Source: Sherman Publications

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Township safety paths up for almost $1M

by Andrea Beaudoin

July 02, 2014

A 10-year plan to extend Independence Township's safety path system totals $950,000.

The Capital Improvement Plan for the path system also includes $80,000 in equipment expenses. In 2015, $600,000 is scheduled to be spent in partnership with Oakland County to connect township paths to other paths in the Oakland County Parks system.

In 2014, $100,000 will be spent to connect a trail along Maybee Road between Independence and Orion townships.

A $350,000 path on Sashabaw Road north of 1-75 is scheduled for 2020.

According to township supervisor Pat Kittle, the average home in Independence Township pays an annual tax bill of $3,341 $32 of that tax bill funds safety paths through a voter approved Safety Path Millage.

Last year, Kittle said money collected under the safety path mileage, at the time $125,000-$140,000, was just enough for routine maintenance to existing paths in the community.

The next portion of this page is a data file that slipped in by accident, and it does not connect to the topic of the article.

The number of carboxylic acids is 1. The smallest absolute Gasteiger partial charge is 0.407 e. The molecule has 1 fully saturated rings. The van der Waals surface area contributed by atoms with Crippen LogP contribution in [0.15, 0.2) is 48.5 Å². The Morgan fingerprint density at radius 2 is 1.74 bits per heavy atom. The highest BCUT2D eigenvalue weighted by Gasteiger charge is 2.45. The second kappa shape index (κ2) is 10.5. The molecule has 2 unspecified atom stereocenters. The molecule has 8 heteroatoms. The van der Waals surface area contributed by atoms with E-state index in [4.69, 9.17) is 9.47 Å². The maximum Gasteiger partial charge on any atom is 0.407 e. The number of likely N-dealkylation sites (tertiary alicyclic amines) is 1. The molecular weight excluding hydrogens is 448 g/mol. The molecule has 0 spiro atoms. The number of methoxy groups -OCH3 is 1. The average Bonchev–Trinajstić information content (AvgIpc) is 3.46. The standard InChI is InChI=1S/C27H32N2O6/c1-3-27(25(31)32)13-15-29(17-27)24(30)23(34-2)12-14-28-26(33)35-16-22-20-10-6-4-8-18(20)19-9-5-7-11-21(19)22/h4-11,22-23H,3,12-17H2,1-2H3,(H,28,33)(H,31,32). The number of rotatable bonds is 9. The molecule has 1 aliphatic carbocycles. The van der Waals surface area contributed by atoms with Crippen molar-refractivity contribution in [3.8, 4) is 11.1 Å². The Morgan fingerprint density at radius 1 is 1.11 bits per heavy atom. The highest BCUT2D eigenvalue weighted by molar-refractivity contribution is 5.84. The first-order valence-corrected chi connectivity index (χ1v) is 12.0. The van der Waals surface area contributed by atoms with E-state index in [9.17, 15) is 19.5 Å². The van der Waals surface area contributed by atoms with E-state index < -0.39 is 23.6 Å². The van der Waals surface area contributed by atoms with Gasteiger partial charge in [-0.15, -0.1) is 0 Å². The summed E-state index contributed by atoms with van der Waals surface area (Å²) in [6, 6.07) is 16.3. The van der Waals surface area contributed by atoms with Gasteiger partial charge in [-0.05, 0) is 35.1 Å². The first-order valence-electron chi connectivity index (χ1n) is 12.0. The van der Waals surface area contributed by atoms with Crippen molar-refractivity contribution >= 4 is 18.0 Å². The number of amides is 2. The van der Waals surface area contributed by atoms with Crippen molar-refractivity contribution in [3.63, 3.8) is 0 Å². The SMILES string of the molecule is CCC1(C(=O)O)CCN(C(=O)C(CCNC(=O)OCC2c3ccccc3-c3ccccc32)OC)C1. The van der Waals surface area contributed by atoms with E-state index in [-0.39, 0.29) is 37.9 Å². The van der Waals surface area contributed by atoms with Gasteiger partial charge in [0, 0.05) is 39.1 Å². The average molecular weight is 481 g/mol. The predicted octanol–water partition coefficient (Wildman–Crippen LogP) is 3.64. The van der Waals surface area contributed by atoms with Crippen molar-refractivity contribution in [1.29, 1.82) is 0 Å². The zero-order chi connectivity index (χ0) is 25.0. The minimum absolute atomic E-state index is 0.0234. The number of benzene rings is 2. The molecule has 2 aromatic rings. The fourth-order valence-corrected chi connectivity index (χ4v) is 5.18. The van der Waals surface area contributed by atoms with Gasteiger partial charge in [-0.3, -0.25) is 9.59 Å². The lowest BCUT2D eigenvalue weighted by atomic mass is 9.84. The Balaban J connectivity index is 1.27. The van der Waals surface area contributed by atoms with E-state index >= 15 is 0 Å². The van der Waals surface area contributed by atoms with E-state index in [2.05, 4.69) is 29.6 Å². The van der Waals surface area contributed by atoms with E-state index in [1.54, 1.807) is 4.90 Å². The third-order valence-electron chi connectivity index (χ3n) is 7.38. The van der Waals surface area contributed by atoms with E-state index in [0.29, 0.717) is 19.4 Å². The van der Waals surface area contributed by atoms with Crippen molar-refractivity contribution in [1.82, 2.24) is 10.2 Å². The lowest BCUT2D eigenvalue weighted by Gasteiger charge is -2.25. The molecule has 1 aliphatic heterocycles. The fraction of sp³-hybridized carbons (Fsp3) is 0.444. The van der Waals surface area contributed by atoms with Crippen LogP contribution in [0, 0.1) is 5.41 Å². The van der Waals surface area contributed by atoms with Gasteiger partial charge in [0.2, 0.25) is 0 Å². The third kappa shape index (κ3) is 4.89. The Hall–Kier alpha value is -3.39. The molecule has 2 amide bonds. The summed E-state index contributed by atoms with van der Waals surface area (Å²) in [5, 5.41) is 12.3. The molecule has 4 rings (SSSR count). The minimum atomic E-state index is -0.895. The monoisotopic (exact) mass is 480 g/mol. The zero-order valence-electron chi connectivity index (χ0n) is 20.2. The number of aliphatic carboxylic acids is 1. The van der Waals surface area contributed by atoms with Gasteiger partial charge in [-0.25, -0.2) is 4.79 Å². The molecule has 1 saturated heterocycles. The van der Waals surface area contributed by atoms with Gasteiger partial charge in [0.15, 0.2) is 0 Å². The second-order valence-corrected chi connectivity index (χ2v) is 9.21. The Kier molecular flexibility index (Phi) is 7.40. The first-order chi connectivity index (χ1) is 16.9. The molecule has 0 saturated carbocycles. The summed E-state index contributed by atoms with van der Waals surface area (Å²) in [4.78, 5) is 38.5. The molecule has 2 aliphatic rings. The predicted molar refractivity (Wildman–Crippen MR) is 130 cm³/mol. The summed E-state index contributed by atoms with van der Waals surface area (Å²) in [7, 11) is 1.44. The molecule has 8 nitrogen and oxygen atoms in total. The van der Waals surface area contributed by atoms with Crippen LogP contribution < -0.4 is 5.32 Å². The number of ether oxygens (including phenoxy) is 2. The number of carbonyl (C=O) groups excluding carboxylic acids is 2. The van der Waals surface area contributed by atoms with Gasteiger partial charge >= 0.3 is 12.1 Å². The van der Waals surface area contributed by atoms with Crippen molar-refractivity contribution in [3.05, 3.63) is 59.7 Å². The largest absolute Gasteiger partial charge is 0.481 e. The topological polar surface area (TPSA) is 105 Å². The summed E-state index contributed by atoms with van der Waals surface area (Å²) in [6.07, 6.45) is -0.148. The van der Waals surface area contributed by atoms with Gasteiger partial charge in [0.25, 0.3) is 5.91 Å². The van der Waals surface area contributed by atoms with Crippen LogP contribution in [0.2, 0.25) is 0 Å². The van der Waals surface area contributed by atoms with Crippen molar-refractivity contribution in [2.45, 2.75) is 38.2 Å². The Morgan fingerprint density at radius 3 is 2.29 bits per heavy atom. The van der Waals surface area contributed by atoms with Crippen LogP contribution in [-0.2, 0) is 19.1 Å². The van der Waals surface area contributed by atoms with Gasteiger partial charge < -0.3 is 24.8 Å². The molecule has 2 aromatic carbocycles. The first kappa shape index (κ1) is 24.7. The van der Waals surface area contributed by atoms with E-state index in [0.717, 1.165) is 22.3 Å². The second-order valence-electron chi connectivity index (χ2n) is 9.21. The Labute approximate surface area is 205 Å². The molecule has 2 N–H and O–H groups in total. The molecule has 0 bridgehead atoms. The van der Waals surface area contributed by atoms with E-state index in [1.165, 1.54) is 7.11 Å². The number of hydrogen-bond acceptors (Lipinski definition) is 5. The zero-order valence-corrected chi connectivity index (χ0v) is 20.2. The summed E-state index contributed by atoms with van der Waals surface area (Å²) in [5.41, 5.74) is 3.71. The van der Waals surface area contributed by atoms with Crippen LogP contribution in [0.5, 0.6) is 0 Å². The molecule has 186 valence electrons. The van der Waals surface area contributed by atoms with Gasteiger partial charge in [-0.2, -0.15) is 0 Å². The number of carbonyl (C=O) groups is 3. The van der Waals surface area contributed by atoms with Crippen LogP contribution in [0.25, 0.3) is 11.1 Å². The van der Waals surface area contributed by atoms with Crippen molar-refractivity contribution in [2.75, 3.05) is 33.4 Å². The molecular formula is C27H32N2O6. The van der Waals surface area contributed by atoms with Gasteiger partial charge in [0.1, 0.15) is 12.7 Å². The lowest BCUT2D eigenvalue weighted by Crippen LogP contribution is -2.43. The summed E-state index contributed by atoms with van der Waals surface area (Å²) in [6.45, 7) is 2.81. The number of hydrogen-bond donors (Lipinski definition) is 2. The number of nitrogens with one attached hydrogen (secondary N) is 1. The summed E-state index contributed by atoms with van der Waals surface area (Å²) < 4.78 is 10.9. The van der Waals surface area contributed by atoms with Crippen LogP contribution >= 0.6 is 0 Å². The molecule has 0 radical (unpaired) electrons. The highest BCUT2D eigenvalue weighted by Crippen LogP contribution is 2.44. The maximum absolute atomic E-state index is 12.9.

The fire millage was lowered to .35 or a tenth of a point, and the safety path millage was increased by a tenth, which added an additional $130,000 a year to safety path funding.

Kittle said additional funding would allow the township to create paths rather than just keep up with maintenance costs.

Safety paths are expensive to both engineer and install especially on streets never designed to include a path.

Just a one mile stretch of proposed pathway on Clintonville Road near Waldon and Maybee roads carries a $1 million price tag because a bridge is needed to bypass swamps, drains and rivers in the area.

In 2013, the township approved $300,000 for a path down Clarkston Road from Sashabaw Road to the southern entrance of Independence Oaks Park. The new path included additional expenses because a boardwalk was included to cross over waterways. A large portion of the path was paid for by a government grant.

A new proposal aims to save money by using an existing power line corridor. Kittle said it would cost $150,000 to $200,000 per mile to install the eight-foot-wide paths along the corridor, cheaper than installing paths in areas with natural features making paths harder to engineer and more expensive.

A safety path plan was first studied by the township in 1978 and later led to the formation of a safety path committee.

In 1992, the township adopted the Safety Path Plan into its Master Plan.

The Safety Path Program is a non-motorized trail system meant to encourage recreation and healthy activities. Hikers, bikers and walkers can travel the paths for fun or to connect to major recreational facilities or interesting areas or features of the community.

There are currently 48 miles of safety paths in the township.